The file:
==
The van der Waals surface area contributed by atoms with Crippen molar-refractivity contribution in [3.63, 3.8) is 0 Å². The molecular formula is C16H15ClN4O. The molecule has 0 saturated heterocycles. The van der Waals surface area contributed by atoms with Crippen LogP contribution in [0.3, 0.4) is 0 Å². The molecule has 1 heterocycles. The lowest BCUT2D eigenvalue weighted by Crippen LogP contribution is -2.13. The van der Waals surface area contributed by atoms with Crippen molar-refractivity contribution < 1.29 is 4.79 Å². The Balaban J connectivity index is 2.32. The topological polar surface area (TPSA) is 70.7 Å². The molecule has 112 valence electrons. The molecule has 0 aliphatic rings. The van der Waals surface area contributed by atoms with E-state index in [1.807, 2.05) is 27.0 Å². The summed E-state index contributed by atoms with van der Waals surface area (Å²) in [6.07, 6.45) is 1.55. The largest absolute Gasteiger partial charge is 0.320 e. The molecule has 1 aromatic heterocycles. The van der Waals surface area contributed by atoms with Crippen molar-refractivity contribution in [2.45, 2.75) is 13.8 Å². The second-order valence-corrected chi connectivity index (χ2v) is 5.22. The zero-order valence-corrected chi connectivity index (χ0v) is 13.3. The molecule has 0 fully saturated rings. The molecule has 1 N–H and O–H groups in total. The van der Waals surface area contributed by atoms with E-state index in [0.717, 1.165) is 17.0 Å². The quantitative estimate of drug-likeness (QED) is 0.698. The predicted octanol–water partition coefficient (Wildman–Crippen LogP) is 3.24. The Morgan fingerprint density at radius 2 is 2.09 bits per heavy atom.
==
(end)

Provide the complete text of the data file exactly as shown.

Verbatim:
The van der Waals surface area contributed by atoms with Crippen molar-refractivity contribution in [3.63, 3.8) is 0 Å². The molecular formula is C16H15ClN4O. The molecule has 0 saturated heterocycles. The van der Waals surface area contributed by atoms with Crippen LogP contribution in [0.3, 0.4) is 0 Å². The molecule has 1 heterocycles. The lowest BCUT2D eigenvalue weighted by Crippen LogP contribution is -2.13. The van der Waals surface area contributed by atoms with Crippen molar-refractivity contribution < 1.29 is 4.79 Å². The Balaban J connectivity index is 2.32. The topological polar surface area (TPSA) is 70.7 Å². The molecule has 112 valence electrons. The molecule has 0 aliphatic rings. The van der Waals surface area contributed by atoms with E-state index in [1.807, 2.05) is 27.0 Å². The summed E-state index contributed by atoms with van der Waals surface area (Å²) in [6.07, 6.45) is 1.55. The largest absolute Gasteiger partial charge is 0.320 e. The molecule has 1 aromatic heterocycles. The van der Waals surface area contributed by atoms with Crippen molar-refractivity contribution in [2.45, 2.75) is 13.8 Å². The second-order valence-corrected chi connectivity index (χ2v) is 5.22. The zero-order valence-corrected chi connectivity index (χ0v) is 13.3. The molecule has 0 fully saturated rings. The molecule has 1 N–H and O–H groups in total. The van der Waals surface area contributed by atoms with E-state index in [0.717, 1.165) is 17.0 Å². The quantitative estimate of drug-likeness (QED) is 0.698. The predicted octanol–water partition coefficient (Wildman–Crippen LogP) is 3.24. The Morgan fingerprint density at radius 2 is 2.09 bits per heavy atom.